Integrative Healthcare for the Whole Family

Childhood Constipation: 10 Natural Health Solutions

Mindd Foundation

childhood constipation

Childhood constipation is a very frequent condition. However, the good news is that there are lots of practical ways to help your child develop healthy toilet habits.

  1. Dietary Changes Can Relieve Childhood Constipation

One useful step in helping to relieve childhood constipation is ensuring the diet is rich in high fiber, nutrient-dense foods. Aim to have children eat more:

  • Kiwifruit
  • Blackberries
  • Leafy green vegetables
  • Beetroot
  • Oat Bran
  • Ground flaxseeds (at 1-2 tsp per day)

Ideally, they should be eating some of these foods most days of the week to help return their bowel movements to normality.

  1. Check Hydration is Adequate

Ensure your child is drinking the equivalent of 30ml of water per kilogram of body weight per day. If they sweat with play or exercise, increase their water intake by adding an extra glass or two to their daily intake.

  1. Movement and Exercise gets the Bowels Moving

Movement helps improve peristalsis; i.e., motility of the bowel. Children can accelerate the transit time by regular physical activity.

Send them outside to play, go to the park, put them on their bike – whatever you can do to get them moving may also help get their bowels moving. And hey, that’s good for parents too. It might make the bedtime battle less of a struggle.

  1. Probiotics Reset Bowel Bacteria

Using probiotics to overcome childhood constipation can be useful. However, a word of warning here – getting the right strain of probiotic is crucial. Speak to your natural health practitioner about this, and look for probiotics that contain the following strains of bacteria:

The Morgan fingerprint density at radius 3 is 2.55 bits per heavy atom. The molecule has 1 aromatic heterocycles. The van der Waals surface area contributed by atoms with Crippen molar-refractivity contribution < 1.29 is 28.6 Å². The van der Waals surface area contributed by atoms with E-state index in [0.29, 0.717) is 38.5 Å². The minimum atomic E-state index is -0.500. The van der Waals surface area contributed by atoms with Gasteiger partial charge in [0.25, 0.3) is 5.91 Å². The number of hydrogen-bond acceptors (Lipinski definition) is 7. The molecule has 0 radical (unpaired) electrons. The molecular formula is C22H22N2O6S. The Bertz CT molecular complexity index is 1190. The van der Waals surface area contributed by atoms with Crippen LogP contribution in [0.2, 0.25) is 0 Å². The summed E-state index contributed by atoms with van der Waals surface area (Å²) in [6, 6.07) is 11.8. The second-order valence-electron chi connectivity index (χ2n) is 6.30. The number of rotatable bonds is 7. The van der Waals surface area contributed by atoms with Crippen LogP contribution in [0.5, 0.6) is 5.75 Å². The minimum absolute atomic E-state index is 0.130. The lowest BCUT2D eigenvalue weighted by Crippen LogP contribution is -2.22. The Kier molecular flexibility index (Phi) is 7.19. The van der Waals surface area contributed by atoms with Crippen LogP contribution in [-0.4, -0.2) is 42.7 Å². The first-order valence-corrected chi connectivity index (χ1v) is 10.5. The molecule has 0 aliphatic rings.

• Bifidobacterium animalis (DN-173 010)
  • Bifidobacterium lactis (HN001)
  • Bifidobacterium lactis (Bb12)
  • Escherichia coli (1917)
  1. Prebiotics Help Beneficial Bacteria

Lactulose which is sold at the chemist as a laxative is a prebiotic fiber that helps feed and grow beneficial bacteria species of Lactobacilli and Bifidobacteria.

Start with a  low dose – e.g., 1/4 tsp per day – and build up to a dose that feels comfortable for your child. Usually, 5ml to 15ml per day can assist in constipation relief. A particular note here: some kids will get more windy and bloated when using prebiotics. If they feel very uncomfortable, then drop the dose to what they can tolerate.

Galactooligosaccharide powder is another prebiotic that has been found to help with the relief of constipation too.

  1. Massage for Movement

Assisting the bowel with some manual work can also help get things moving. Try massaging their tummies (abdomen) in a clockwise direction on a daily basis.

  1. Iberogast – Bitter Herbs for Digestive Balance

If your child is also belching, they may have vagal tone imbalance, meaning the nervous system signaling to the digestive tract could be out of balance.

Consuming bitter herbs or foods can help stimulate the vagal nerve by engaging the bitter receptors on the tongue. Iberogast is a German herbal formula contains bitter herbs that exert this effect.

Iberogast is also great to use for many other reasons, including its ability to stimulate serotonin receptors in the bowel to regulate motility. It’s also a low dose formula that is safe to use with children. Please speak to your health professional or pharmacist about the appropriate dose for your child.

  1. Gentle Laxatives can Get Things Moving